This was part of a Des Moines Register series entitled “Bleak and Broken.” Tens of thousands of Iowans were living in substandard conditions in parts of the state where housing codes either don’t exist or fail to work. Hardest hit were rural areas.
This is Elin’s story.
October 13, 2002
Section: Main News
“We have everything we need”
By JENNIFER DUKES LEE
Copyright (c) The Des Moines Register
Storm Lake, Ia. – Elin Stewart keeps telling herself she has found the perfect place.
She told herself this when her shower and faucets stopped working one night, and when murky sewage backed up into her bathroom one afternoon, and when her temporary toilet was a five-gallon bucket in the back yard.
“I’ve never been one for high-class living, not that I like living in dumps or anything, but I don’t mind a little inconvenience,” explains Stewart, 46. “I think this place is perfect.”
Stewart grabs another Doral from the cigarette pack and sinks deeper into the mustard-colored armchair that sits at the center of the nirvana she has created here. She knows her dream is looking more and more like a nightmare.
A social worker had been by after learning that Stewart and her 11-year-old daughter were living in a home without running water. The water pump had broken a couple weeks earlier.
The social worker didn’t like what she found in the tiny gray house: The home was a filthy mess, full of fleas and animal feces.
“Lies,” Stewart grumbles and flicks ashes into a tin can next to her threadbare armchair.
She assumes the worst. She fears the state will take away her daughter, Sammi, over a stupid water pump.
“It’s always been just me and her,” Stewart says.
The mother sits in the stale, smoky darkness of her 440-square-foot house and tries to think of a way out of this mess. Why, she wonders, can’t everyone else in this overly materialistic world see things the way she does? Why can’t they leave her alone?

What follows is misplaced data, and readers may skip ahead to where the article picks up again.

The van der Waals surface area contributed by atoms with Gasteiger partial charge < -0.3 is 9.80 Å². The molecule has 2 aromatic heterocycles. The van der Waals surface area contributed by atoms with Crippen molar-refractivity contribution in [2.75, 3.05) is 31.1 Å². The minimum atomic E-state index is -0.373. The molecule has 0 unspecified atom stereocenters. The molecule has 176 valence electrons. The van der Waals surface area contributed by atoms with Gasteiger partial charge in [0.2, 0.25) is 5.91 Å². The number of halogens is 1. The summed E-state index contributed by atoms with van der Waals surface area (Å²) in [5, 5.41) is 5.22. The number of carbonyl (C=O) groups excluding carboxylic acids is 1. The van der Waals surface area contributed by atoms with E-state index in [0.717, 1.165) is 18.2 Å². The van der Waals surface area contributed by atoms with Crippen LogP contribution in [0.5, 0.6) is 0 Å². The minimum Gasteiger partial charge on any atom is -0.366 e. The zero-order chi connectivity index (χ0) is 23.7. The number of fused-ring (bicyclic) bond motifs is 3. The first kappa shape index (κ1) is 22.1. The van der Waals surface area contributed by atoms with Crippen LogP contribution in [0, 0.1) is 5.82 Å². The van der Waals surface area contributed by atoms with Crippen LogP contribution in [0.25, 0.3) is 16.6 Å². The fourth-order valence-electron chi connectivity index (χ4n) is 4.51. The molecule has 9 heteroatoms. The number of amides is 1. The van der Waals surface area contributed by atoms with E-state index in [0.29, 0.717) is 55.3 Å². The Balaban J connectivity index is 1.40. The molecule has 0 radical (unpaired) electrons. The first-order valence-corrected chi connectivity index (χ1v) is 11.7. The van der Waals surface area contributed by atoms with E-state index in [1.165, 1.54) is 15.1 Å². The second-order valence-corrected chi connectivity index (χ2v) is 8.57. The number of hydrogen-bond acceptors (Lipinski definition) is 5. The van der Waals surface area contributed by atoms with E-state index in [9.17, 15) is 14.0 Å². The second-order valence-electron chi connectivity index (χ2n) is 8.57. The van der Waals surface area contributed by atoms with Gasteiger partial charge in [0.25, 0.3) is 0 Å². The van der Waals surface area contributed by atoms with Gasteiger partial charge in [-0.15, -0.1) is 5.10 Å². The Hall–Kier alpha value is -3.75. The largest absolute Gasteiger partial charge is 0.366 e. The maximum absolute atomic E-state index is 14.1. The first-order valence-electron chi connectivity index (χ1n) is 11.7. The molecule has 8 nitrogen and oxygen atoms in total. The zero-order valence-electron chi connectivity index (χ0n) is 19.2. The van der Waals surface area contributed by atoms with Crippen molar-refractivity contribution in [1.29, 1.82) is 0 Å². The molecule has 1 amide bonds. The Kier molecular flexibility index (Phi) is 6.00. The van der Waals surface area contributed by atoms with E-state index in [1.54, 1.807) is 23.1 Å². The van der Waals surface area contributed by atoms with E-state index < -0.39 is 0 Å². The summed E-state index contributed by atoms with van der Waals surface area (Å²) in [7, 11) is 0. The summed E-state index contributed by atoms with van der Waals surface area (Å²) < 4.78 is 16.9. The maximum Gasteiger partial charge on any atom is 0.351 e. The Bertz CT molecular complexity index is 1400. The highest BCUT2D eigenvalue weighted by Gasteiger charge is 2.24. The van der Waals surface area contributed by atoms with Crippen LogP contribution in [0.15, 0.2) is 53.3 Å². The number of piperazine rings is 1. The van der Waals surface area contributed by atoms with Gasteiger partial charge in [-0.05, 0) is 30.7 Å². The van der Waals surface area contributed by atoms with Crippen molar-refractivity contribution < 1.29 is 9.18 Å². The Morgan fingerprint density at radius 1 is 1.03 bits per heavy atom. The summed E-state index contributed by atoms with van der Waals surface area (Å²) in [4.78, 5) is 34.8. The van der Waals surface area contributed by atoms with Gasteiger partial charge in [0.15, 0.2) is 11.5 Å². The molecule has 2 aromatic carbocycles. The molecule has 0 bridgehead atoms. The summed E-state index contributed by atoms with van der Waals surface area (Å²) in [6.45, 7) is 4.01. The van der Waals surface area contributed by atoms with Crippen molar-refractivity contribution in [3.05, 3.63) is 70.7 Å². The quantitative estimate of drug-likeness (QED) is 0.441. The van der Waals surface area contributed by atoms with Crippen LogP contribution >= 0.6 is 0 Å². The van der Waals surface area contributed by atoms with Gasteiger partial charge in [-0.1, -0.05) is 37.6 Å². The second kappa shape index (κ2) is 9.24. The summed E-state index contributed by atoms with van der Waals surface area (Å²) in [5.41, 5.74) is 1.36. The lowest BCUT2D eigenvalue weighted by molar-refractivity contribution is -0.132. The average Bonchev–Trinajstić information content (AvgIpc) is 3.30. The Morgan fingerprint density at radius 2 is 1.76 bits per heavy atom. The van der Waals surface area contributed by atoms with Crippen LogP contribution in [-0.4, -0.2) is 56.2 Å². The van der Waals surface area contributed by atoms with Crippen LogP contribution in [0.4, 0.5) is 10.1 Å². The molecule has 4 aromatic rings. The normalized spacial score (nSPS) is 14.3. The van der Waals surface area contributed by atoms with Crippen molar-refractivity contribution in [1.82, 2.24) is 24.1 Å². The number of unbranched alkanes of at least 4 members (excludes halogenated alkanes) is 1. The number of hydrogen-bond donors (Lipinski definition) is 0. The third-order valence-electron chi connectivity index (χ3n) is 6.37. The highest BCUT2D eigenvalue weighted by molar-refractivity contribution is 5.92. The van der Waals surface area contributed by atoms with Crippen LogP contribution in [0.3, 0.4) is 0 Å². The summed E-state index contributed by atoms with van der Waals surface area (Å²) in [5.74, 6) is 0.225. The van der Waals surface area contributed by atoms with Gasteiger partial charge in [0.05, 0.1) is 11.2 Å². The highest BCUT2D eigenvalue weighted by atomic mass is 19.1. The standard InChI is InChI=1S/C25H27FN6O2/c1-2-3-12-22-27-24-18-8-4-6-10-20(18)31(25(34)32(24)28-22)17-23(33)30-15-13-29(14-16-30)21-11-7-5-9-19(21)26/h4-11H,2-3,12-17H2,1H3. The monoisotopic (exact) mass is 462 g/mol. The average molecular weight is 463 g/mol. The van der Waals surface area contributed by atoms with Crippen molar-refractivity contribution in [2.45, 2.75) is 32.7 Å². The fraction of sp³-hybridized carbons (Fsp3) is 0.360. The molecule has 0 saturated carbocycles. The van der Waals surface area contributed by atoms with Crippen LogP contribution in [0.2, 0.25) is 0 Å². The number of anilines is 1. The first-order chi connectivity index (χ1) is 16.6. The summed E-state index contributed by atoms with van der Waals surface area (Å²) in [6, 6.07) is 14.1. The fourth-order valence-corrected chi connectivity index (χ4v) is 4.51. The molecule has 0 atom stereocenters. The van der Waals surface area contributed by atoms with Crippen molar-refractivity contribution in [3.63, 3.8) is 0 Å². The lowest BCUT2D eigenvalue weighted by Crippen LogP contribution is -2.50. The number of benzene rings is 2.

It doesn’t occur to her, at least not yet, that moving out is an option.
“We have everything we need here,” Stewart says.
Yes, she repeats, she has found the perfect place.
She’ll stay here. She’ll fight this.
She has nothing to lose.
And she has everything to lose.
A new start in Iowa
The perfect life for Elin Stewart started unraveling in the middle of a July night, when the noisy water pump suddenly stopped pumping water and fell silent.
“Oh, crap, no water,” Stewart told herself.
It was the beginning of a month without showers, dishwater or a toilet that flushed.
It was a hassle, but Stewart would make do without water for a while. She planned to get the pump fixed, but what was the hurry?
“In frontier days, things were even worse,” she says.
Elin and Sammi moved from Virginia to their new home in Iowa around Easter, when the lake was still icy. They borrowed space heaters to keep the place warm. Stewart covered windows with bath towels and bed sheets.
The home belongs to Barbara Douglass, Stewart’s longtime friend from Storm Lake. Douglass says she called Stewart to suggest she move to Iowa for a needed change of pace. Douglass owned an empty house, and Stewart could stay for free.
“I promised her a long time ago that, `If anything ever goes wrong, man, you can count on me,’ ” Douglass says. “And here I am. I’m here for Elin.”
Stewart and Douglass met at an Arizona boarding school when they were teenagers. Years later, the two women still have a lot in common.
They have easygoing, laid-back personalities.
They both have medical problems -Stewart has a blood condition and asthma; Douglass has multiple sclerosis. Douglass is one of only a handful of people in the United States allowed to smoke marijuana legally. Her prescription, approved by the FDA, helps stop the sudden spasms of her disease.
Douglass thought the tiny house would be perfect for Stewart. And the two old friends could take care of one another.
Stewart agreed that the house had a lot to offer: A lakeshore just two blocks away. More than three acres for Sammi to play on and the dogs to roam.
The one-bedroom house is cramped -not even room for a kitchen table -but mother and daughter don’t seem to mind.
Stewart sleeps in the bedroom. The main room of the house does the work of three: kitchen, living room and Sammi’s bedroom. Sammi sleeps on a thin, stained mattress on the floor, just beneath the comforting glow of the television.
Three dogs share floor space on matted-down, mismatched carpet remnants.
To Stewart and Sammi, it felt like an adventure, even when the water pump stopped working in July.
When dirty dishes needed washing, Stewart filled cardboard boxes and took the dishes to the neighbor’s garden hose.